Julian Wood

By Julian Wood - 07/07/2017

Julian Wood

By Julian Wood -

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Investing in people, regardless of return

Like the proverbial frog in the slowly heating pot, many of us are blissfully unaware of the change currently going on in welfare reform. The National Government’s big innovation is taking an investment approach to welfare: spending money on early intervention programmes targeted at people who would probably need a lot of government support later in life.

To accomplish this, someone must analyse a lot of information about a lot of people from a huge number of sources to predict how much someone will cost the state in terms of education, health, justice, and social welfare interventions over their lifetime. If it is predicted that someone will cost more than they contribute, then some of this overall lifetime spending can then be brought forward to try new innovative welfare solutions.

Herein lies the opportunity but also the danger. We need to be sure efficiency doesn’t overtake humanity.

The water in our pot has been heating slowly for some time. ACC analyses injury costs as a way of setting ACC levies. As anyone who rides a motorbike will know, people who engage in higher risk activities pay higher ACC premiums. Immigration New Zealand does the same thing with migrant applications. They assess the risk that someone coming to New Zealand will end up costing the tax payer more than the person contributes to New Zealand. If the expected earnings of a migrant and therefore their tax income doesn’t cover their expected health or justice costs imposed by a known illness or history of criminal offending they will most likely find it hard to get a New Zealand passport.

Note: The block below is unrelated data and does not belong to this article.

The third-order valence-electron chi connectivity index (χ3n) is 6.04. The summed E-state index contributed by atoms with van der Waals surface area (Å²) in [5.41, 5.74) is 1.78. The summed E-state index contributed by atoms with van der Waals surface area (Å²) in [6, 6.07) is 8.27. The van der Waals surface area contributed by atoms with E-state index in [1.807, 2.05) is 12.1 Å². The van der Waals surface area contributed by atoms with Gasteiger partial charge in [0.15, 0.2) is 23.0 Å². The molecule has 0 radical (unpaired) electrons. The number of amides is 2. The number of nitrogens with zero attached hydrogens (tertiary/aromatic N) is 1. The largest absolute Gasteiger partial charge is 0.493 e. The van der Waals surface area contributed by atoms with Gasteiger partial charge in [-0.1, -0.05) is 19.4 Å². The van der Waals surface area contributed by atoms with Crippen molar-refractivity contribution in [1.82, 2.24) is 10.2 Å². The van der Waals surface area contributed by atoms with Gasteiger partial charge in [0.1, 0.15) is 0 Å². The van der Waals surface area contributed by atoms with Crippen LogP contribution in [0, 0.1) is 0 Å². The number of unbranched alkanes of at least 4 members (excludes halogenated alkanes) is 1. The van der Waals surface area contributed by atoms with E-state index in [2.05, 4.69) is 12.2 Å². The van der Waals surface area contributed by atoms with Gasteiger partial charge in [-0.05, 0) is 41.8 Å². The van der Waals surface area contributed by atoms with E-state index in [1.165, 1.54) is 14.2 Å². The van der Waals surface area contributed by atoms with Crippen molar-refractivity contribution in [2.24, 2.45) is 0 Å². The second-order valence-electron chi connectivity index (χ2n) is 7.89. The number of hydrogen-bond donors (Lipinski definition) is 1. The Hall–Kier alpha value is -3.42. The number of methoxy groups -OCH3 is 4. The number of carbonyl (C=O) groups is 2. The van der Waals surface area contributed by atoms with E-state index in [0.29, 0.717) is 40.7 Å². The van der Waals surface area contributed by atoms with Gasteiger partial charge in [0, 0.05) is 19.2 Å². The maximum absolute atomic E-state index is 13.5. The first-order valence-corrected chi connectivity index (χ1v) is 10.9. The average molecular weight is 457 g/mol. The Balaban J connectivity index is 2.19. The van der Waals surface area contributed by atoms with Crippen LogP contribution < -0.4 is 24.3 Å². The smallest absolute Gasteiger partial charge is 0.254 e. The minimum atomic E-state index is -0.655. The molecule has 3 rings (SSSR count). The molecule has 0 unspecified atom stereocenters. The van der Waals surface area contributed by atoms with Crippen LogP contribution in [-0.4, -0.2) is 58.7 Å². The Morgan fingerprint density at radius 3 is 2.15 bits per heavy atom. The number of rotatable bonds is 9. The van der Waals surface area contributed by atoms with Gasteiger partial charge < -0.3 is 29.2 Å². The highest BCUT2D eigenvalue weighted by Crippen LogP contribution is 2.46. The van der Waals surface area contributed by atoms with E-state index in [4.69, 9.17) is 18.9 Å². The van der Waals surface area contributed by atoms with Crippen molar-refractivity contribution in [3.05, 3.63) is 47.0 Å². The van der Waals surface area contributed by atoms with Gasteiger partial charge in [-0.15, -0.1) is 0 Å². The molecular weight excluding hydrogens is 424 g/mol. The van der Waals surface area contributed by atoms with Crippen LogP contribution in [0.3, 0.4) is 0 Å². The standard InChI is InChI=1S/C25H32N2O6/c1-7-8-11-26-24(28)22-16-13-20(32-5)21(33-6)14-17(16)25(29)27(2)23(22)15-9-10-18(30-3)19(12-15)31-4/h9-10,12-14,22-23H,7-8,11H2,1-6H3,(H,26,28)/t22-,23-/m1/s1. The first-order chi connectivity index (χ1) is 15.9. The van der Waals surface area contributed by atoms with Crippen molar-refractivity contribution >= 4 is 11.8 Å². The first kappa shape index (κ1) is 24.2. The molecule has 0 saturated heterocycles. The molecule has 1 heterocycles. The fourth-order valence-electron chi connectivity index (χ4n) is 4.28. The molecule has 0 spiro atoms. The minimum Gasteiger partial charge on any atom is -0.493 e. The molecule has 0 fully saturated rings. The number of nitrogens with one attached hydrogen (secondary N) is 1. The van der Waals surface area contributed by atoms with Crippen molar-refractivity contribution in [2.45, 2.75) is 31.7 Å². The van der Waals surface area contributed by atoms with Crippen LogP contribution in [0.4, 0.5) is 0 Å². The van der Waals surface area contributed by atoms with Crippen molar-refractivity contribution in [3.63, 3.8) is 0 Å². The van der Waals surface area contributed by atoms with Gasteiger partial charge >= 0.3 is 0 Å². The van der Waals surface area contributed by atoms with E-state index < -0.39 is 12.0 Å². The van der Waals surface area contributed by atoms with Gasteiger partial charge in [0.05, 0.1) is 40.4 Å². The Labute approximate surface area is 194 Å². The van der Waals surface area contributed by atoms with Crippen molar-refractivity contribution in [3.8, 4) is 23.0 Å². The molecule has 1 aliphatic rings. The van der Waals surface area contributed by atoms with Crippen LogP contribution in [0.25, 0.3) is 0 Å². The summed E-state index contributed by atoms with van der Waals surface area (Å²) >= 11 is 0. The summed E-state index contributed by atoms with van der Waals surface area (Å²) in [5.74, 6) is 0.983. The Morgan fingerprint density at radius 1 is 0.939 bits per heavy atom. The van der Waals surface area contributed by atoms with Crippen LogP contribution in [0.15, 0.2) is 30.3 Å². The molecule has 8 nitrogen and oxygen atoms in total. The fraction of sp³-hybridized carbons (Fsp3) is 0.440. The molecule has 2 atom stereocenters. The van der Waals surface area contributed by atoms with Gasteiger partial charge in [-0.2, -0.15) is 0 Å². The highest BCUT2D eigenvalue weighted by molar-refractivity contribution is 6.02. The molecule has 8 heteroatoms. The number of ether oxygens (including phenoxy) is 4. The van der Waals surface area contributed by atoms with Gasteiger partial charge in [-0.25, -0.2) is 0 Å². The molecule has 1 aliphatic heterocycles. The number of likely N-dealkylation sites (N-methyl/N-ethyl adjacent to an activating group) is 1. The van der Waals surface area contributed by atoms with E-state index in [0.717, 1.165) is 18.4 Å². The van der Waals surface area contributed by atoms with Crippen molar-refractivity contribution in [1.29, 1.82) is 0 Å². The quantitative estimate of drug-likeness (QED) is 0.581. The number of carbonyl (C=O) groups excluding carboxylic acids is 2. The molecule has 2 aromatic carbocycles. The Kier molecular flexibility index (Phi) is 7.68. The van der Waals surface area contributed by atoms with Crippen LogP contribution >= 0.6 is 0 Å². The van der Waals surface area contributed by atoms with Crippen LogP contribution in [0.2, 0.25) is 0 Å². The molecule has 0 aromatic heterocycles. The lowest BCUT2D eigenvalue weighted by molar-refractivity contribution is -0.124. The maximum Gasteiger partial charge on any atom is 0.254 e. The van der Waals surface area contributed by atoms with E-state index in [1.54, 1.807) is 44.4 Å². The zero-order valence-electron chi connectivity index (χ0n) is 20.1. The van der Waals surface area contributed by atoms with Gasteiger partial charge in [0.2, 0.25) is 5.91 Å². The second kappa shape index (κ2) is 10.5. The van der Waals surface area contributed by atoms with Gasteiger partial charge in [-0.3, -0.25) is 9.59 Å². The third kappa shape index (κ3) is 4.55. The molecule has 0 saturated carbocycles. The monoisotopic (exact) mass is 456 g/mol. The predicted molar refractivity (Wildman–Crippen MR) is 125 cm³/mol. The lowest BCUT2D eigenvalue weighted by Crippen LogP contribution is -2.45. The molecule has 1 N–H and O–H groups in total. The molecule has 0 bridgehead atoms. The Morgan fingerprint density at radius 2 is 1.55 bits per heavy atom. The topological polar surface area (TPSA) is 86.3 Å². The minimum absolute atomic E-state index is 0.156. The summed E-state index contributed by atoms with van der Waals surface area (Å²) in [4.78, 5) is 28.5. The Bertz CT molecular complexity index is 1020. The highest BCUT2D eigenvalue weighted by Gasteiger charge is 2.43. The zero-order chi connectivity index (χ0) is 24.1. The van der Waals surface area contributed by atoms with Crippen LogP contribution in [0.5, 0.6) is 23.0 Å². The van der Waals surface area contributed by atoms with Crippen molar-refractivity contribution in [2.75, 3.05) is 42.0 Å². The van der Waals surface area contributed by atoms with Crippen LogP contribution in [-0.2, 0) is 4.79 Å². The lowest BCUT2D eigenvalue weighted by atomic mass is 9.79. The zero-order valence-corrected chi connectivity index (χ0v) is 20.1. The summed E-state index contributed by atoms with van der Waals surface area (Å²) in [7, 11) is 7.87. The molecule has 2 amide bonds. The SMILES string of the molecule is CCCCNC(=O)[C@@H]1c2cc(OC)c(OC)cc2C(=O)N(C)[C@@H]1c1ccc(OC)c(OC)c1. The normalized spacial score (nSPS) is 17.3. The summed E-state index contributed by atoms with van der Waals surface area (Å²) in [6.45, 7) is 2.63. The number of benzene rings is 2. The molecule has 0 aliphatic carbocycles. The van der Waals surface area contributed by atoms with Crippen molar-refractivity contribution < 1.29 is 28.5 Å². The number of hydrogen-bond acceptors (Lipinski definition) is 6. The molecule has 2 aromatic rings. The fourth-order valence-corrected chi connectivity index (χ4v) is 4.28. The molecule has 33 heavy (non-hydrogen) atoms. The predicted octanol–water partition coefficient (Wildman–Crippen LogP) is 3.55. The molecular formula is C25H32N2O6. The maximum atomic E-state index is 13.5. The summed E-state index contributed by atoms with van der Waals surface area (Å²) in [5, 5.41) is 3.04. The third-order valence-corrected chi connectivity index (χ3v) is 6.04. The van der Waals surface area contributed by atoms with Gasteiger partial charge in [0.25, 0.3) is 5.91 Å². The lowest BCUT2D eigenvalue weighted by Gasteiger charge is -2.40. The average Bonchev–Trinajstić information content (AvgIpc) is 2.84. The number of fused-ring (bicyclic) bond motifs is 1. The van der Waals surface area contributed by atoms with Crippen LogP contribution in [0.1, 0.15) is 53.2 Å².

But, we are now discussing the fate of people who are already New Zealanders and shaped by New Zealand’s history, the good and the bad. What happens in the near future when a person visits a government agency and a computer algorithm establishes that no matter how much the government “invests,” this person will remain a net “cost” to society? What will be the human result of knowing too much, or thinking we can predict life outcomes with certainty?

Taking an investment approach to helping people in vulnerable and disadvantaged situations can be compassionate and smart, helping people avoid potential hardship and suffering – the equivalent of paying for a guardrail at the top of the cliff instead of the ambulance at the bottom. But it’s important that moving to a mindset of “investing in people” doesn’t shift government perspectives to the point of assessing people as investments, with an expected return.

People have a worth and dignity no matter what their life decisions or circumstances. As a society, we owe an equal duty of care to every person, no matter the expected return on “investment.”

It is crucial that there is very clear ethical underpinning to all this social investment before we let the algorithms lose on welfare policy. To do otherwise runs the risk of once again stigmatising and harming the most vulnerable.

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Julian Wood

By Julian Wood -

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